To the Editors of The Crimson:
As a lifelong resident of the City of Boston, I was offended by the recent article in What Is To Be Done, "Southie Solipsisms." The article stereotyped South Bostonians as a bunch of racist, ignorant derelicts and perpetuated the misconceptions concerning a strong, vibrant community. My letter is not an attempt to whitewash the racial violence that has occurred in South Boston but instead to criticize anyone who seeks to rubber-stamp communities or people as belonging to a certain mold.
This article emphasized the worst elements of Southie and ignored the positive factors that give rise to a tightly-knit community. The authors failed to comment on such things as the extremely high electoral turnout that the politically active people of South Boston continually demonstrate. Strong community and religious involvement keep this neighborhood alive. If this style of journalism had been written about a black community, it would have been justly labelled as racist in that it stereotyped a community. The only difference is that Messrs. deMilo and Levenson are stereotyping a white working-class community instead of a black working-class community.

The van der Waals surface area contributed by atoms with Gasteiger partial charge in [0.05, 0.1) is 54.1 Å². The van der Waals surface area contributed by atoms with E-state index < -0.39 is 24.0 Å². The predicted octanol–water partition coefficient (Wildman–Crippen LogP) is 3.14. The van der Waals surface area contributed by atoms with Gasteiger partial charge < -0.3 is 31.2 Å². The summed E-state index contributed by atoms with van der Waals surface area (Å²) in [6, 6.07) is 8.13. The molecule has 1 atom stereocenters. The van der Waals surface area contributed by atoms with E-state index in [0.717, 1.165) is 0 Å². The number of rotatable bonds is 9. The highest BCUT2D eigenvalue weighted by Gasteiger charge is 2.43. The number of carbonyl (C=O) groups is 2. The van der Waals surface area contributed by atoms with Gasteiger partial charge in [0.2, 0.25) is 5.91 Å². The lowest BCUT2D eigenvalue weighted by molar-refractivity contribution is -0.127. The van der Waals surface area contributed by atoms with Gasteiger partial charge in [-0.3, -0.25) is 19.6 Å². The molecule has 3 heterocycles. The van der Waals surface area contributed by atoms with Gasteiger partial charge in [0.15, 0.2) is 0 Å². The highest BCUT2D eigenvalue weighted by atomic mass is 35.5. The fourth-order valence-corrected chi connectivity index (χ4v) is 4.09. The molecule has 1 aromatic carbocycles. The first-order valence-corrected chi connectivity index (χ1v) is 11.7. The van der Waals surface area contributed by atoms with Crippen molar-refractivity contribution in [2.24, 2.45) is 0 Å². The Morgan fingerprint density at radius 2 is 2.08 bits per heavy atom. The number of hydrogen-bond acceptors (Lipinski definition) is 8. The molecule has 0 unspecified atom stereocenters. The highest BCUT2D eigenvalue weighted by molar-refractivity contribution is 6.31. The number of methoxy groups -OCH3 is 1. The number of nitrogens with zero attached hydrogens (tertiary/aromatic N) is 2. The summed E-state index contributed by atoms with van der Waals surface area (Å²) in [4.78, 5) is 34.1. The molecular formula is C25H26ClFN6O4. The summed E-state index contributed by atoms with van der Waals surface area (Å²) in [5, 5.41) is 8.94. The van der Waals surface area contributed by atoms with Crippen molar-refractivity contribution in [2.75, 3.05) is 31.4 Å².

People are shaped by their environments and articles such as "Southie Solipsisms" serve to present a deceptive narrow viewpoint of a community that is unknown to the majority of the Crimson's readers. Articles like these serve to prolong the ignorance of the American people to the environments of inner-city residents and to an understanding of their actions. A couple of years ago the Boston Globe ran a series of articles on the communities of Boston and I highly recommend Messrs. deMilo and Levenson research these articles before they continue their journalistic reviews of Boston's neighborhoods. Andrew Johnson '80